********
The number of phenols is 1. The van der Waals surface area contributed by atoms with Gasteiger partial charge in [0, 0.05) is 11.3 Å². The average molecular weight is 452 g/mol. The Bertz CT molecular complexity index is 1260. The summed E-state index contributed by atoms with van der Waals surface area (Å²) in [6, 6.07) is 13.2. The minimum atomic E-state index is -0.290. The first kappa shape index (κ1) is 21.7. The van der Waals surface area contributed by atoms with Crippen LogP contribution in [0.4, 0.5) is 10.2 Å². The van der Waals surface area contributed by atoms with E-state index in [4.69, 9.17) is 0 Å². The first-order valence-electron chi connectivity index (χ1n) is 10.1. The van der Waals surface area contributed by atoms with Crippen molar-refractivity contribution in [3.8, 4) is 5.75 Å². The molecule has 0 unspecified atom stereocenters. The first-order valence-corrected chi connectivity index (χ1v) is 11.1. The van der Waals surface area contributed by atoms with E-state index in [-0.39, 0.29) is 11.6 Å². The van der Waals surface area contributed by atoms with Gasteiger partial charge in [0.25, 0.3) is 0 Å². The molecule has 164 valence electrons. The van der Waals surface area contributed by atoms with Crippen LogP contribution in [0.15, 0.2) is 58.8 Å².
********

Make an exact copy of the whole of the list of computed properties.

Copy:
The number of phenols is 1. The van der Waals surface area contributed by atoms with Gasteiger partial charge in [0, 0.05) is 11.3 Å². The average molecular weight is 452 g/mol. The Bertz CT molecular complexity index is 1260. The summed E-state index contributed by atoms with van der Waals surface area (Å²) in [6, 6.07) is 13.2. The minimum atomic E-state index is -0.290. The first kappa shape index (κ1) is 21.7. The van der Waals surface area contributed by atoms with Crippen LogP contribution in [0.4, 0.5) is 10.2 Å². The van der Waals surface area contributed by atoms with E-state index in [4.69, 9.17) is 0 Å². The first-order valence-electron chi connectivity index (χ1n) is 10.1. The van der Waals surface area contributed by atoms with Crippen molar-refractivity contribution in [3.8, 4) is 5.75 Å². The molecule has 0 unspecified atom stereocenters. The first-order valence-corrected chi connectivity index (χ1v) is 11.1. The van der Waals surface area contributed by atoms with E-state index in [-0.39, 0.29) is 11.6 Å². The van der Waals surface area contributed by atoms with Gasteiger partial charge in [0.25, 0.3) is 0 Å². The molecule has 164 valence electrons. The van der Waals surface area contributed by atoms with Crippen LogP contribution in [0.15, 0.2) is 58.8 Å².